Speak unto all the congregation of the children of Israel and say to them: You shall be holy, for I the Lord your God am holy” (Leviticus 19:2).

Holiness is certainly a “religious” word expressing a worthy ideal, if not the worthiest of all. But upon encountering this idea in the opening verses of this portion, we must admit that the concept seems rather vague and difficult to define. What does it really mean to be “holy”?

Examining some of the commentators on this issue of holiness, the remarks of Rashi and Nahmanides are thought-provoking, not only because of their differences, but also because of their similarities.

Rashi explains the phrase “you shall be holy…” as follows: “You shall separate yourselves. Abstain from forbidden sexual relationships and from sin, because wherever you find a warning to guard against sexual immoratlity, you find the mention of holiness” (Rashi on Leviticus 19:2).

Since the sexual drive is probably the strongest of our physiological needs and urges — and the most likely to get us into trouble (an old Yiddish proverb has it that most men dig their graves with their sexual organ) — it makes sense that Rashi will use this activity as a paradigm for all others. Who is a holy individual? The one who can control his sexual temptations, and arrange his life in a way in which he/she will not end up trapped in forces which often overtake and destroy all too many families.

Nahmanides, after initially quoting Rashi’s understanding of holiness, goes a step further by pointing out that the rabbinic interpretation of the phrase (as cited in the Midrash Torat Kohanim) doesn’t limit the holiness of self-restraint exclusively to sexual behavior, but rather applies it to all elements of human nature: The commandment is ordering disciplined conduct in every aspect of life.

Nahmanides goes on to explain that a Jew may punctiliously observe all the details of the laws and still act “repulsively, within the parameters of the Torah” (naval b’reshut ha’Torah). In effect, argues Nahmanides, the commandments must be seen as the floor of the building and not as the ceiling: Everyone must keep all the laws as a minimum requirement, and then add to them as his/her personality or conscience desires or dictates, as well as in accordance with the nature of the situation which arises.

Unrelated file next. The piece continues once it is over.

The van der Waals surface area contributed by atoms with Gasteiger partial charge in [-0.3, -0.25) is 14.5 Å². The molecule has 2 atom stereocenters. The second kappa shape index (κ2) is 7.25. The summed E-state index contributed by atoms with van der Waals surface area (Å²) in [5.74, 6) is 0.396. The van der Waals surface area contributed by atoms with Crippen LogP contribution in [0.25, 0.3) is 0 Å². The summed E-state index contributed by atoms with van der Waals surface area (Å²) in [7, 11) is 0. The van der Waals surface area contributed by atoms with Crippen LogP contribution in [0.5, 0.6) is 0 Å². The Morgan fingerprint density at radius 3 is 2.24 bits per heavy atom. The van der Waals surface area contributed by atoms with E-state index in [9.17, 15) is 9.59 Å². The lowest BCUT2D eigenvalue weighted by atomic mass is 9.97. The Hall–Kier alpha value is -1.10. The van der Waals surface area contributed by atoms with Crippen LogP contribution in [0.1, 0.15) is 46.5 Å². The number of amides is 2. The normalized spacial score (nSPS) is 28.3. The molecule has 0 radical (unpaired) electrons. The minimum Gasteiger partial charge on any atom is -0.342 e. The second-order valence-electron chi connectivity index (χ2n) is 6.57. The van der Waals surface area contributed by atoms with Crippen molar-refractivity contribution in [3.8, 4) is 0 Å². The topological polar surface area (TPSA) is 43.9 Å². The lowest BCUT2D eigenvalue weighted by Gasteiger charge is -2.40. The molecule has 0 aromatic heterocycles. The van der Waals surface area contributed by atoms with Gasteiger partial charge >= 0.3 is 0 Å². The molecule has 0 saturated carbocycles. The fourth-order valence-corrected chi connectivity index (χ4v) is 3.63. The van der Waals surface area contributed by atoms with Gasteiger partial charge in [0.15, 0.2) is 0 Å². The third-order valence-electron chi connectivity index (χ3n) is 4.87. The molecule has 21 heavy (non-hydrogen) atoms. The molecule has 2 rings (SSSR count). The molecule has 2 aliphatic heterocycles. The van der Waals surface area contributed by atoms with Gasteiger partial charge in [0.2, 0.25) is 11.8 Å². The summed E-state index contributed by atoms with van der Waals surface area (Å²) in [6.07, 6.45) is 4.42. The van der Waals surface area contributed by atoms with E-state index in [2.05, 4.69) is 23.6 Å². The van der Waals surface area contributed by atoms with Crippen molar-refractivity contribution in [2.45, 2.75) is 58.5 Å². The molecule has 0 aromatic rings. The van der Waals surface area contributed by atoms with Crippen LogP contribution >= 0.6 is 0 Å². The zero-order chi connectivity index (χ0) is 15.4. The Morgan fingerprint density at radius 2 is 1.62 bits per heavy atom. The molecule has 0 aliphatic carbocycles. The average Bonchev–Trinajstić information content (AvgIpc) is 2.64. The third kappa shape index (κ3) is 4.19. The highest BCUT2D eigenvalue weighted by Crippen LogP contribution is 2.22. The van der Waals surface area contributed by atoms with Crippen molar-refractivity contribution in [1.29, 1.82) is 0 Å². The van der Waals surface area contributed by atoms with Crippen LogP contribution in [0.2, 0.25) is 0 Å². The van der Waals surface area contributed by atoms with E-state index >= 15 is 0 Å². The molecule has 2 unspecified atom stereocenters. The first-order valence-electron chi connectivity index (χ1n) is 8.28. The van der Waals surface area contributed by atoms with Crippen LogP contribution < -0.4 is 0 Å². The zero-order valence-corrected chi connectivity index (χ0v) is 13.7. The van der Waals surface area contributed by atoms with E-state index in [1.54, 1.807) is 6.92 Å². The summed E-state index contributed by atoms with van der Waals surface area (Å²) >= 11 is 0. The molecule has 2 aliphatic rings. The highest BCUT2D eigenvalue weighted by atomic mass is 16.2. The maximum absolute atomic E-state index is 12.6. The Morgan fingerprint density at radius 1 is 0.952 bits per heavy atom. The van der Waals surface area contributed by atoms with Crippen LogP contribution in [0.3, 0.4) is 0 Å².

Since life is so complex, we require necessary guideposts or clearly enunciated goals to help us make the proper decisions regarding our daily conduct — especially in those areas where a black and white halakhic directive does not exist. Therefore, “you shall be holy” is the guidepost or meta-halakhic principle which must determine our relationship to the Creator. It reminds us that although drinking and eating kosher foods to excess, for example, may be technically permitted, an individual who strives for holiness dare not spend the majority of his time in pursuit of delectable dishes and outstanding wines. And in Judaism, as Nahmanides would see it, holiness refers to a God-like personality, a person who strives to dedicate him/herself to lofty goals of compassionate and moral conduct. Self-restraint and proper balance between extremes are necessary prerequisites for a worthy human-divine relationship.

Nahmanides finds the parallel for the meta-halakhic “you shall be holy” in the human-divine relationship, within the equally meta-halakhic “you shall do what is right and good” (Deut. 6:18) in all of our interpersonal human relationships. It is impossible for the Torah to detail every single possible point of contact between two human beings, points which could easily become stressful and litigious. Thus, Nahmanides tells us that doing what is right and good must be the overall rubric under which we are to conduct our affairs.

It turns out that Rashi’s focus regarding the concept of “you shall be holy” concerns matters of sexuality, while Nahmanides focuses on the entire range of our experience, giving us a global view of modesty and restrained human conduct. A formalistic reason for these two different approaches to the interpretation of holiness may derive from the context of the verse in question. Apparently, the placement of the commandment “you shall be holy,” which opens chapter 19, sends Rashi and Nahmanides in two different directions. Rashi, finding that immediately preceding the mandate to be holy, the Torah presents all the laws of improper sexual behavior — 23 biblical prohibitions and 23 forbidden sexual alliances — he is inspired to conclude that holiness must refer first and foremost to the sexual realm.

Nahmanides, however, gazes ahead and sees, following the directive “to be holy,” no less than 51 commandments in Kedoshim unfolding before him, with approximately half dealing with ritual and the other half dealing with the ethical — including such famous laws as “love your neighbor as yourself” and “you shall not place a stumbling block before the blind.” Nahmanides therefore prefers to view holiness as applying to the entire range of the human experience.

In a most basic way, however, the two approaches are very similar. Both Rashi and Nahmanides define holiness as disciplined self-control, as the ability to say “no” to one’s most instinctive physical desires. They both understand that the religious key to human conduct requires love and limits, the ability to love others and the self-control to set limits on one’s desires. JN

Rabbi Dr. Schlomo Riskin is the chief rabbi of Efrat.

 

 

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